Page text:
Integrated Diagnostics (“Indi”) announced that it will provide additional results to validate the accuracy of its Xpresys Lung 2® integrated classifier (XL2) at the American Thoracic Society (ATS) International Conference, being held May 18-23, 2018 in San Diego, CA. These results will be showcased during three presentations covering new data from the large prospective PANOPTIC (PulmonAry NOdule Plasma proTeomIc Classifier) clinical trial.

Lung nodules continue to be a diagnostic concern. Every year, health care providers in the United States discover more than 1.6 million lung nodules in patients. These are “incidentally detected,” meaning they are found during testing for an unrelated cause (for example, a chest X-ray after a fall). Although the majority of incidentally detected nodules are benign, when patients present with a low-to-moderate probability of cancer (from 5 to 65 percent), guidelines may include further evaluation with a PET or CT scan, or more invasive procedures such as a bronchoscopy or biopsy.

“Invasive tests such as a lung biopsy carry significant costs and adverse events that increase morbidity or mortality. The results of the PANOPTIC study predict that XL2 will reduce the need for more involved testing and offer providers additional confidence in diagnosis,” said Indi Chief Medical Officer, Steven Springmeyer, M.D.

The PANOPTIC trial evaluated Integrated Diagnostic’s Xpresys Lung 2 (“XL2”), a pulmonary nodule classifier integrating two proteins with clinical risk factors in patients with incidentally detected nodules. The test combines five standard-of-care clinical factors such as patient age and nodule size in combination with the measurement of two proteins into a single risk assessment. In the study, XL2 was 98 percent effective at distinguishing benign from malignant nodules. These data were recently published in the peer-reviewed medical journal CHEST.

The three presentations at ATS will provide additional information beyond the CHEST publication about XL2 and its role in lung nodule diagnosis. Highlights include:

  • Relative performance of protein measures
    Abstract: 13916
    Day/time/location: Monday May 21, 2:15 PM; Session B110
    Summary: Estimating the risk of cancer has largely depended on nodule size; typically, larger nodules have a higher chance of malignancy. However, recent results of the PANOPTIC study show that information from the protein analytes provides information that is equal in importance to nodule size and greater than the other clinical factors of age, smoking history, and nodule location and edge characteristics.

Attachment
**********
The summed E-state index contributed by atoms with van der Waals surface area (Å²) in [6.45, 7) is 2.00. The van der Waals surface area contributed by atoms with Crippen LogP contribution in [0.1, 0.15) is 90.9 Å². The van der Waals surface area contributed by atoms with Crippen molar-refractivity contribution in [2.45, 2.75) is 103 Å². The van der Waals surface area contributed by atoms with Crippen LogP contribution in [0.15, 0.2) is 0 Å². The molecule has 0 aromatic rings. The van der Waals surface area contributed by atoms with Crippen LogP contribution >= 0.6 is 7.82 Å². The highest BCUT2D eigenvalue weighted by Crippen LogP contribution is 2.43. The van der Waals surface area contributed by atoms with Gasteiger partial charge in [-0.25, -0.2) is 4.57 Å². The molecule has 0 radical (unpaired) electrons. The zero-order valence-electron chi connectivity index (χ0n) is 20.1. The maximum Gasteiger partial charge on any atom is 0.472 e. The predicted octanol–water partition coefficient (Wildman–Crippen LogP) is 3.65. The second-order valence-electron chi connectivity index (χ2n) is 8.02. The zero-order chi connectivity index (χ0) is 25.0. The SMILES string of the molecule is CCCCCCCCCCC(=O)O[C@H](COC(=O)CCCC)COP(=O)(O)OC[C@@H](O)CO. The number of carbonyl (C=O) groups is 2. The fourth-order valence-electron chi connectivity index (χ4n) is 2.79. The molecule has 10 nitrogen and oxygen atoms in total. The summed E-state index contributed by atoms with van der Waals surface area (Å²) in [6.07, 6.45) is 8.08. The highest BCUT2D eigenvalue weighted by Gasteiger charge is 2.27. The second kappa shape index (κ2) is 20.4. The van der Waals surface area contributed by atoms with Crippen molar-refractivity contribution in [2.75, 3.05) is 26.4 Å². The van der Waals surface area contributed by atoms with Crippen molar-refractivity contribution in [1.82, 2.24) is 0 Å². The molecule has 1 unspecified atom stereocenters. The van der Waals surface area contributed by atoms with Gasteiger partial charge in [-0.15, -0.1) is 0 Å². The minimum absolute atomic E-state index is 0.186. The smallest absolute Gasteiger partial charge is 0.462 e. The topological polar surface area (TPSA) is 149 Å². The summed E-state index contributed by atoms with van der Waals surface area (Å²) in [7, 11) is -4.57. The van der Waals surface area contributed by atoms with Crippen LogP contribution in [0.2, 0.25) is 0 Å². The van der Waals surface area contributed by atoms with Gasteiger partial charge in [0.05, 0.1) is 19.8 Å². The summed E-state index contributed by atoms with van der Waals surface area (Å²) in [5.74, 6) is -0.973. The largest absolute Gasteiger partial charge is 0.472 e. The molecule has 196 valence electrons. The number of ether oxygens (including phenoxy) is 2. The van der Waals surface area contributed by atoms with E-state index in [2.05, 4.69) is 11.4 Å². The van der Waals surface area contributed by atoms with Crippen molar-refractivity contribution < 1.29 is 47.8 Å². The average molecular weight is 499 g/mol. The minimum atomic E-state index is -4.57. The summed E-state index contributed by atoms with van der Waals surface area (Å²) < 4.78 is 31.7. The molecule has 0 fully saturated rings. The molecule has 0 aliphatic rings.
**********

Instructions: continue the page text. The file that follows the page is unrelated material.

• Lymph nodes
    Abstract: 13567
    Day/time/location: Wednesday May 23, 9:15 AM; Session D61
    Summary: Enlarged lymph nodes as seen on a CT scan may indicate a nodule is cancer and has spread. Yet in the PANOPTIC study, XL2’s performance did not appear to be affected by the presence of lymph nodes. Therefore, if there are lymph nodes mentioned on the CT scan report, it is not a contraindication to using XL2.
  • Interim conclusions confirmed
    Abstract: 15050
    Day/time/location: Monday May 21, 2:15 PM; Session B110
    Summary: The accepted standard is that a nodule isn’t benign unless it hasn’t shown growth via CT over two years of observation. Nevertheless, the recently released results of the PANOPTIC study in the CHEST paper in March were an interim analysis: They included patients who had not completed the full two years of follow-up. The team chose to analyze the results early, as the chance of the results being different was small. This proved to be a correct assumption.

“This has been – and continues to be – an exciting trial that sheds light on lung nodule management questions that heretofore have had limited clinical information to establish practice norms,” commented Al Luderer, Ph.D., Chief Executive Officer, Integrated Diagnostics. “These additional findings clearly support our two critical objectives of the test: To reduce the number of unnecessary and invasive tests on patients and provide a convenient ‘rule out’ test for providers to help diagnose lung nodules of lower risk. We look forward to making the test available to clinicians first through a registry format with the intention of improving patient treatment decisions, which could reduce or avoid invasive biopsy or surgery procedures and create improved outcomes.”